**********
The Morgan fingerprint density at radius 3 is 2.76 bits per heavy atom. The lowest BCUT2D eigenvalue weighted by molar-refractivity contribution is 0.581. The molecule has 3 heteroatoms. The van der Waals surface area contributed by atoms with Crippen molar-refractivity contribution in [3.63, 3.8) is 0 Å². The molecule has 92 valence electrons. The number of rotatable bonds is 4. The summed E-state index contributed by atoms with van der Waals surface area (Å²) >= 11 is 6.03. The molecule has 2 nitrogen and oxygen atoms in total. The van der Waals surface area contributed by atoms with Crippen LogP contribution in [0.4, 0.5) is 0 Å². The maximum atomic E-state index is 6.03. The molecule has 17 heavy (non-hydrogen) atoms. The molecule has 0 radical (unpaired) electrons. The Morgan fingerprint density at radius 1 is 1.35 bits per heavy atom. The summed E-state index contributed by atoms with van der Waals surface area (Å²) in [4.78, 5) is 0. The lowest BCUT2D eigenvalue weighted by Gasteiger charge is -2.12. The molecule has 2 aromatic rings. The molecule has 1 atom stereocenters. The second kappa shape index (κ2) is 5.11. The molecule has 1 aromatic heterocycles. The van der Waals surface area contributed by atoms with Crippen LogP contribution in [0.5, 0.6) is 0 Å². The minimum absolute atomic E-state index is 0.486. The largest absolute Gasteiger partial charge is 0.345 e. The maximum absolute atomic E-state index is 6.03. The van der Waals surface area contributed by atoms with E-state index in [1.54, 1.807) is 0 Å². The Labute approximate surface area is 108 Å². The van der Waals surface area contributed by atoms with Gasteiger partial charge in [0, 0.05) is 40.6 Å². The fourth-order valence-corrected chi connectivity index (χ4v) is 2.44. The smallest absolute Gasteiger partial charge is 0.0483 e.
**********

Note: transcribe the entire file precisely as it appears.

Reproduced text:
The Morgan fingerprint density at radius 3 is 2.76 bits per heavy atom. The lowest BCUT2D eigenvalue weighted by molar-refractivity contribution is 0.581. The molecule has 3 heteroatoms. The van der Waals surface area contributed by atoms with Crippen molar-refractivity contribution in [3.63, 3.8) is 0 Å². The molecule has 92 valence electrons. The number of rotatable bonds is 4. The summed E-state index contributed by atoms with van der Waals surface area (Å²) >= 11 is 6.03. The molecule has 2 nitrogen and oxygen atoms in total. The van der Waals surface area contributed by atoms with Crippen LogP contribution in [0.4, 0.5) is 0 Å². The maximum atomic E-state index is 6.03. The molecule has 17 heavy (non-hydrogen) atoms. The molecule has 0 radical (unpaired) electrons. The Morgan fingerprint density at radius 1 is 1.35 bits per heavy atom. The summed E-state index contributed by atoms with van der Waals surface area (Å²) in [4.78, 5) is 0. The lowest BCUT2D eigenvalue weighted by Gasteiger charge is -2.12. The molecule has 2 aromatic rings. The molecule has 1 atom stereocenters. The second kappa shape index (κ2) is 5.11. The molecule has 1 aromatic heterocycles. The van der Waals surface area contributed by atoms with Crippen LogP contribution in [0.5, 0.6) is 0 Å². The minimum absolute atomic E-state index is 0.486. The largest absolute Gasteiger partial charge is 0.345 e. The maximum absolute atomic E-state index is 6.03. The van der Waals surface area contributed by atoms with E-state index in [1.54, 1.807) is 0 Å². The Labute approximate surface area is 108 Å². The van der Waals surface area contributed by atoms with Gasteiger partial charge in [0, 0.05) is 40.6 Å². The fourth-order valence-corrected chi connectivity index (χ4v) is 2.44. The smallest absolute Gasteiger partial charge is 0.0483 e.